The Doctor was engrossed in her gadgets for some time once they got back to their freezing flat. As soon as they got in she shut the door to her room, and over the next few hours Yaz got used to the odd noises that seeped through the walls. The beep of the sonic screwdriver. A horrible banging noise. And the sound of her friend, barely audible, muttering possibilities under her breath.
“Judith’s invited us to dinner,” Yaz said when she finally worked up the courage to enter the Doctor’s room. “I think she’s lonely. Needs someone to talk to, maybe. About everything that’s going on.”
The Doctor didn’t respond, or even seem to notice that Yaz was there. She was hunched over a map of London spread out on her bed, with things she’d stolen from the police box piled up on one side.
“Doctor,” said Yaz, “are you even listening to me?”
She gave a sharp look at her friend, who was licking a policeman’s helmet with her tongue. When she saw Yaz was looking up at her she blushed, looking up and unsure how exactly to arrange her face.
“The police are monsters,” she muttered.
“I know a lot of people think that these days,” she said. “But there are good folk in there; they’re working hard”—
“What?” said the Doctor. “No, I mean they actually are monsters. Aliens,” she added, scrunching up her face. “Things full of goo. The reading’s clear.”
“On your tongue?” said Yaz.
“Sour as anything. Someone’s called down the COPS.”
“Alien police,” she said. “Again.”
The Doctor nodded.
“The Cosmic Ordinance Police Service,” she said. “The Fundamental Forces. Who upheld the letter of the law. You know the Time Lords. These were their... Time Dogsbodies, I suppose.”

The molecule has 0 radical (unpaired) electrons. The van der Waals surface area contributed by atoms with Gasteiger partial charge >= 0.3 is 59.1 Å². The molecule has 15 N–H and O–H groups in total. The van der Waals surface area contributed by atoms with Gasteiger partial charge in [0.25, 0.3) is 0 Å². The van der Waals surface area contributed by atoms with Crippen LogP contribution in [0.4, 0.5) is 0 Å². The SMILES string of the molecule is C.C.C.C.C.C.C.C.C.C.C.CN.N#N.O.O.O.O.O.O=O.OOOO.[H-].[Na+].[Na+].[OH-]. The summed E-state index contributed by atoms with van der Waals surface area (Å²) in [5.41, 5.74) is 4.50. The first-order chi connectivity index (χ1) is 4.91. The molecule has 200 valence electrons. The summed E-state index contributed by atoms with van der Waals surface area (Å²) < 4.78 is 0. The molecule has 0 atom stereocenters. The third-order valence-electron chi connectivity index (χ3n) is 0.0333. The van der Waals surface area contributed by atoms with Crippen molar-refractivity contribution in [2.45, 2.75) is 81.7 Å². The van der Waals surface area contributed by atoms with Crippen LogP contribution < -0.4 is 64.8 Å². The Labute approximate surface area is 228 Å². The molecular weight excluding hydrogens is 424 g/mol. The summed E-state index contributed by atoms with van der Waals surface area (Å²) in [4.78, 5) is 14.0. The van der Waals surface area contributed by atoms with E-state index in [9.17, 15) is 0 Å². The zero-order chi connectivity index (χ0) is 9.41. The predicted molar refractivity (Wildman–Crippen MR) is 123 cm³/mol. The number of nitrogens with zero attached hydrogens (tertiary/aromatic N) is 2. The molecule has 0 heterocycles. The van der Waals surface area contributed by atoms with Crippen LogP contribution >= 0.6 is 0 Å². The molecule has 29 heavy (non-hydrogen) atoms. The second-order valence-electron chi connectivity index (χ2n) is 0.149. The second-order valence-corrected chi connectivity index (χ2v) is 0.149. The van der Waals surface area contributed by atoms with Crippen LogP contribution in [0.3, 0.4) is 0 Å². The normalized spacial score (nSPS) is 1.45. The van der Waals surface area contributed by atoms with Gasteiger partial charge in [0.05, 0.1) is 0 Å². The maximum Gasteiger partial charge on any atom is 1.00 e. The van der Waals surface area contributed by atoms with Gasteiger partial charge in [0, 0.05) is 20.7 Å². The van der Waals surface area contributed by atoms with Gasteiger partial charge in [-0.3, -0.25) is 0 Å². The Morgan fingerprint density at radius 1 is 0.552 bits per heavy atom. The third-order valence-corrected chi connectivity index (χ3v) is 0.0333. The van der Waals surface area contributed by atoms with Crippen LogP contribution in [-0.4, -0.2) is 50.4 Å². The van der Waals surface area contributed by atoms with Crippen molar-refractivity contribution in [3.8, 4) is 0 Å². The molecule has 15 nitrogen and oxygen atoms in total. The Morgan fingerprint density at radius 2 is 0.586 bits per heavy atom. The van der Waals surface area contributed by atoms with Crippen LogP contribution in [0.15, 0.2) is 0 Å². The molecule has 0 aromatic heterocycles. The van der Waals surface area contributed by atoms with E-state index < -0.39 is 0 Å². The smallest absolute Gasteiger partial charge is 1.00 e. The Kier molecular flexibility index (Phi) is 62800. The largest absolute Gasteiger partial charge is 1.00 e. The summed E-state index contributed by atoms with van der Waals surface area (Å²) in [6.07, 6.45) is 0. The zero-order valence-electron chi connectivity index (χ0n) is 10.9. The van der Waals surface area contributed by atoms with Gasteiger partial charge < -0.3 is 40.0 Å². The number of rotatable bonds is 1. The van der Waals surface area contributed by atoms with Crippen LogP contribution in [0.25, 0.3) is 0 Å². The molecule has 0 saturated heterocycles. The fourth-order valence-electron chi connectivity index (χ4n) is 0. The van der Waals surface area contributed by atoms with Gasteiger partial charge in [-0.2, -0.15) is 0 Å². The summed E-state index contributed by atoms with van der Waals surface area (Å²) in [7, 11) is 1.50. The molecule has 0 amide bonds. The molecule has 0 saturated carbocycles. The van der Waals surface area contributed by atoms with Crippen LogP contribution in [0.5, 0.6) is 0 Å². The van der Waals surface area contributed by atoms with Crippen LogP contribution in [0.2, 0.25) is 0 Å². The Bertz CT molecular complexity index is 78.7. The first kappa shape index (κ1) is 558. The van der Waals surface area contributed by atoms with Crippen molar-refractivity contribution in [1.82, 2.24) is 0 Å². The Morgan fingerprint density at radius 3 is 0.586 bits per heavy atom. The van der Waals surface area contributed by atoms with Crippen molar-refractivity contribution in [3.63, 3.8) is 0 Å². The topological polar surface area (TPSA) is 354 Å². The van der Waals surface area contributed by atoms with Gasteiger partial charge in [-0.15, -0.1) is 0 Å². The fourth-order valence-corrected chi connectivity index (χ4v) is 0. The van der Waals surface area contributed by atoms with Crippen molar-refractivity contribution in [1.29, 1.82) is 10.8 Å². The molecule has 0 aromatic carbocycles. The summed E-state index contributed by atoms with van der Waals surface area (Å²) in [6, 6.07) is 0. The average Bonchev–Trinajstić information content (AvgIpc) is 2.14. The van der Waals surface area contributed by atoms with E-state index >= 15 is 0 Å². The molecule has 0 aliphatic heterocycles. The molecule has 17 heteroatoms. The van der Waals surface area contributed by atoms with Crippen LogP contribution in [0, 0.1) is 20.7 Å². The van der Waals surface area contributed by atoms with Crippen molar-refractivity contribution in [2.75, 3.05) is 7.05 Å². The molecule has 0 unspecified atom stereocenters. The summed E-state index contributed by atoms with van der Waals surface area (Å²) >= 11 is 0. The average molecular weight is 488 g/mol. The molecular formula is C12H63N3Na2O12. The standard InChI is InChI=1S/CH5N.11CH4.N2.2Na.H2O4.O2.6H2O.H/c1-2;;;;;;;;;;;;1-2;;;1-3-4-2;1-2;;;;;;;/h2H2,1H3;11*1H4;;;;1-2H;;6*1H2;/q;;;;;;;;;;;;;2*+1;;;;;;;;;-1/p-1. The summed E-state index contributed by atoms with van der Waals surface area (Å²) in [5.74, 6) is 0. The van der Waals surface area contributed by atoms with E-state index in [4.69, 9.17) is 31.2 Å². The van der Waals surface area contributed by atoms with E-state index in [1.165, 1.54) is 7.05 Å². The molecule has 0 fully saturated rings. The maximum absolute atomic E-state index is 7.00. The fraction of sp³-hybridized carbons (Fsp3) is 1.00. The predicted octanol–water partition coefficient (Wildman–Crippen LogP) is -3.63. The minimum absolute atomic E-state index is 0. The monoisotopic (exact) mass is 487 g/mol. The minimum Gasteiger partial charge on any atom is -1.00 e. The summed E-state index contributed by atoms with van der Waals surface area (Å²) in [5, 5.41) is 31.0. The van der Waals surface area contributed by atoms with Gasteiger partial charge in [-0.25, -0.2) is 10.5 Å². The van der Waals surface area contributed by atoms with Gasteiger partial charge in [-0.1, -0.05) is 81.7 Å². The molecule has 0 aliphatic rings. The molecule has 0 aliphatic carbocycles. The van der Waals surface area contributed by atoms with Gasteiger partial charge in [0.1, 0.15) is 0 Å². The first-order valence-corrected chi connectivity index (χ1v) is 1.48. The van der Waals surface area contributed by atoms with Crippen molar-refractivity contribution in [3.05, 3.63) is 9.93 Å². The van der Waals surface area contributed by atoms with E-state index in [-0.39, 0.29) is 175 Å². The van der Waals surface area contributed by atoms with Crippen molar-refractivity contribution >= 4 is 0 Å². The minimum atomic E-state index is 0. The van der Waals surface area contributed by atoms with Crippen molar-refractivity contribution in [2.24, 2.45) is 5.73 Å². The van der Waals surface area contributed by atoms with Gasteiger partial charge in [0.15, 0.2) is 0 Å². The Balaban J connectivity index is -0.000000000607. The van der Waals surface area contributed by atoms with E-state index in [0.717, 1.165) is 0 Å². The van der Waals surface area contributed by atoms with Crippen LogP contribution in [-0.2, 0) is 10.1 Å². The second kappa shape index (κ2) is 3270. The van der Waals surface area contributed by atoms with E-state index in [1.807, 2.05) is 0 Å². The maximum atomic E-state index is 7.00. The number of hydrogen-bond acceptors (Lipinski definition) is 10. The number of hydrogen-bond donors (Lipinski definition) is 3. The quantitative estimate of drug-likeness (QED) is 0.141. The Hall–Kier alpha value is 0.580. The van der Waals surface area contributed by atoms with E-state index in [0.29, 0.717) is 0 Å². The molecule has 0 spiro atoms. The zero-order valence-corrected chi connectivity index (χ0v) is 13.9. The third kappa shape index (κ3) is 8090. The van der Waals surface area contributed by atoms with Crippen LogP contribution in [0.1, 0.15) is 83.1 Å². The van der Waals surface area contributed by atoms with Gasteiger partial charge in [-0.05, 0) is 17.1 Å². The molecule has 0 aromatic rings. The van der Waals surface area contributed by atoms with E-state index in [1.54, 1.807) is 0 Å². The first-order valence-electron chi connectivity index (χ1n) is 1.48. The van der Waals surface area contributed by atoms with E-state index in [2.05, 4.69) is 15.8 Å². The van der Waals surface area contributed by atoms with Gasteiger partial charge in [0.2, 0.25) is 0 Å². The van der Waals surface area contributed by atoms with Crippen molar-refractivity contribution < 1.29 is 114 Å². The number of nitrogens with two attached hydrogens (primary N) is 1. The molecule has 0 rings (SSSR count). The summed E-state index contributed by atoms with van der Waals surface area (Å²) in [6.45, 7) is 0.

“But it doesn’t make sense that they’re here,” she said. They’re only used for something major. I mean really big. They’re armed police; there’s no telling how many arms they’ve got there up their sleeve. They’ll grab you first and ask their questions later. They were outlawed a long way back, before I was born”—
She stopped talking as she heard her own words.
“Before when I thought I was born,” she said, very softly.
“I still forget,” she added, after a while had passed.
“It’s okay,” said Yaz. “I know it must be hard.”
“I think of my family and wonder— did they know? Did my grans know, when they made me that quilt spun of time?”
“Nothing’s simple any more,” she said.
Beside them both, a strange device like a big pile of whisks began to whirr and bleep.
“Except that,” she added. “Tracked down the COPS. The nearest one’s in an alley not far from here. Ready to run?”
Yaz looked back at her uncomfortably.
“Something’s up” the Doctor said.
Yaz smiled sadly.
“This was supposed to be a holiday,” she said. “Alien Policemen and a nuclear war? It’s not much of a break.”
“I know,” said the Doctor gently.
“I’m tired,” said Yaz. “We all are. 2020’s been so hard. Even if you can get away from it.”
“Well, we can take it easy soon,” said the Doctor. “Track down the COPS, wait ‘till a war doesn’t happen, then we’ll all settle down with a big chip sandwich. Something to look forward to, eh?”
Yaz smiled again, wishing she could agree.
But she was thinking that whether in 2020 or 1962, it wasn’t so easy to look forward to things anymore.